organization, money, and social consciousness.
(Joaquin is correct about this point.)

The fledgling movement of today is far more likely to
be swamped by the electoral tide than was the movement
40 years ago. This time the electoral tide is far, far
stronger.... more media, more money, a much longer
period of time.

Thinking that a mass movement is going to run into the
streets before 2009 is extremely wishful thinking. A
nice idea, and I hope it happens, but ....jeez Louise
don't go to Vegas and place your money on this one.  

However, opposition to the war, elemental, not class
conscious, not well versed in Marx – Karl, Groucho or
John - just a strong gut feeling that this war is bad,
is rapidly growing in the United States. Where will it
go to express itself? 

Mostly to the ballot box.

And, if there is no other alternative, it will go to
the Democratic Party, and next year's elections will
leave things pretty much as they are: deep in the mire
of the shrubbery of bourgeois politics.

If, however long a shot it may be  (given the size,
confusion, disorganization, and confusion of the left
in the USA) a left wing anti-war party offers serious
candidates that threaten the election of Democrats in
2008, then after the elections the "masses" or at
least a section of them, will have taken one important
step OUT OF THE MIRE.

Luko closed his polemic with these words, "Electoral
cretinism puts the reality on its head, giving
electoral maneuvers more importance than the real
forces of huge masses."

I would say that Luko is living in an imaginary world.
The huge masses are not yet in motion in the United
States, but there is a good chance they will start to
move by voting in the elections in 2008 for candidates
they think are most likely to end the war. 

Participating in elections is not always electoral
maneuvering. Sometimes it is the best way to begin
mobilizing the masses against capitalism. This is true
in Colombia and throughout Latin America today, and
for good material historic reasons.

And it is true in the United States, where the masses
are more deeply mired in bourgeois consciousness than
anywhere else on the planet (and also compared to any
other period in world history). I wouldn't say Luko's
ideas are cretinism (I wouldn't want to be so
offensive). Let's just say they are not of this world.

Luko's other- worldly polemic continued, 

"Of course, since taking the power out of the hands of
the bourgeoisie 
is the main strategic milestone for the working class
movement..."

Historically speaking this is true, but at the current
real world, real time conjuncture the MAIN STRATEGIC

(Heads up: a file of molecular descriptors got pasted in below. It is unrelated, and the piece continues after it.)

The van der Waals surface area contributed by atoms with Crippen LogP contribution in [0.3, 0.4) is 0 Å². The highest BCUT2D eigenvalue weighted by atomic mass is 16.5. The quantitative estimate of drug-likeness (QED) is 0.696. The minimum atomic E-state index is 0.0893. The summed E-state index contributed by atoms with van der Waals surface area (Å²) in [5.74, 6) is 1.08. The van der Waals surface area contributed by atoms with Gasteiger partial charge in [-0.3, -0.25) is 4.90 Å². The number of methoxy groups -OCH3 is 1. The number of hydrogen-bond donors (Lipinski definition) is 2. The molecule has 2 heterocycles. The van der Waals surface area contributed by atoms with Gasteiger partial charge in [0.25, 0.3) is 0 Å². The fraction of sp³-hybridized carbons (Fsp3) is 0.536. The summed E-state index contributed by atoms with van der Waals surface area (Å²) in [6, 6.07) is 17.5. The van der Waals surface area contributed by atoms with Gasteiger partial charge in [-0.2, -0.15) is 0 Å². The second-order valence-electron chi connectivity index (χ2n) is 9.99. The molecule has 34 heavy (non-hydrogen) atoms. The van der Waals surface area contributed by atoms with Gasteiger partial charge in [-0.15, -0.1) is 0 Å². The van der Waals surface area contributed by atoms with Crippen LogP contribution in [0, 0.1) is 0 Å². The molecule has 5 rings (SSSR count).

MILESTONE we need to achieve is the formation of a
mass anti war movement in the United States. If such a
movement comes into existence than there will be the
real possibility for the masses to learn that they,
not the candidates, could be the real masters of
history. A good first step would be to offer them the
choice to vote against the two bourgeois parties FOR
candidates committed to unequivocally ending the war.

 BUT until this moment there is no antiwar party, not
much of a Green Party, no working class political
party, no mass movement, no vanguard party ... (And if
Luko has not noticed it, the immigrant rights movement
has disappeared from the streets- first because of its
illusions in what the elections last November would
bring, and second terrorized by the repression that is
now escalating against them.)

What should be done in 2008 according to Luko?

" It is an occasion to explain that our future does
not rely on having a "better" CEO for the political
and military affairs of the empire, but that it needs
taking power out of the hands of them altogether, and
explaining that only the mobilization of great 
masses in the streets, workplaces and centers of
learning can provide a 
solution, and that our candidate(s)' role is not
solving the problems 
for the masses, but only to be part of the struggle
outside of the 
election arena and help leading them."

Right. Go to the nonexistent mass movement to explain
to them that they need to take power. Bring along a
card table and a good supply of sectarian literature
to read while you wait. 

Joaquin may have dissolved himself out of the struggle
to wait for a few centuries, but Luko remains
political active as an adviser to the mass movement on
some other planet.

More later, Anthony